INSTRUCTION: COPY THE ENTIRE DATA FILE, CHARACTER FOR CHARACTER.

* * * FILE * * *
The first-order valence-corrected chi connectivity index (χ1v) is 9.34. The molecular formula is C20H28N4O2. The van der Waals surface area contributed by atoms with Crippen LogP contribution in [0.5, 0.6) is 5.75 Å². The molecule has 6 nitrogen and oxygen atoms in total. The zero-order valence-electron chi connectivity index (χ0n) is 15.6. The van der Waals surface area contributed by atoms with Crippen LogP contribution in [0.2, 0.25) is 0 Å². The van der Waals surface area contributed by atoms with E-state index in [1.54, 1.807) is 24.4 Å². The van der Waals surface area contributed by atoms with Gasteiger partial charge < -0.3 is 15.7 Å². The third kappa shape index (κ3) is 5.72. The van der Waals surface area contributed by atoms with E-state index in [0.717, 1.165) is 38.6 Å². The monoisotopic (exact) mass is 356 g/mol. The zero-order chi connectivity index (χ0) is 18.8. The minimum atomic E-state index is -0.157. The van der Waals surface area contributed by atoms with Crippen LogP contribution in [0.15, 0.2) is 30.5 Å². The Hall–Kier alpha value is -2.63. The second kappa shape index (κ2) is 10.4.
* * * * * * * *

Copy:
The first-order valence-corrected chi connectivity index (χ1v) is 9.34. The molecular formula is C20H28N4O2. The van der Waals surface area contributed by atoms with Crippen LogP contribution in [0.5, 0.6) is 5.75 Å². The molecule has 6 nitrogen and oxygen atoms in total. The zero-order valence-electron chi connectivity index (χ0n) is 15.6. The van der Waals surface area contributed by atoms with Crippen LogP contribution in [0.2, 0.25) is 0 Å². The van der Waals surface area contributed by atoms with E-state index in [1.54, 1.807) is 24.4 Å². The van der Waals surface area contributed by atoms with Gasteiger partial charge < -0.3 is 15.7 Å². The third kappa shape index (κ3) is 5.72. The van der Waals surface area contributed by atoms with E-state index in [0.717, 1.165) is 38.6 Å². The monoisotopic (exact) mass is 356 g/mol. The zero-order chi connectivity index (χ0) is 18.8. The minimum atomic E-state index is -0.157. The van der Waals surface area contributed by atoms with Crippen LogP contribution in [0.15, 0.2) is 30.5 Å². The Hall–Kier alpha value is -2.63. The second kappa shape index (κ2) is 10.4.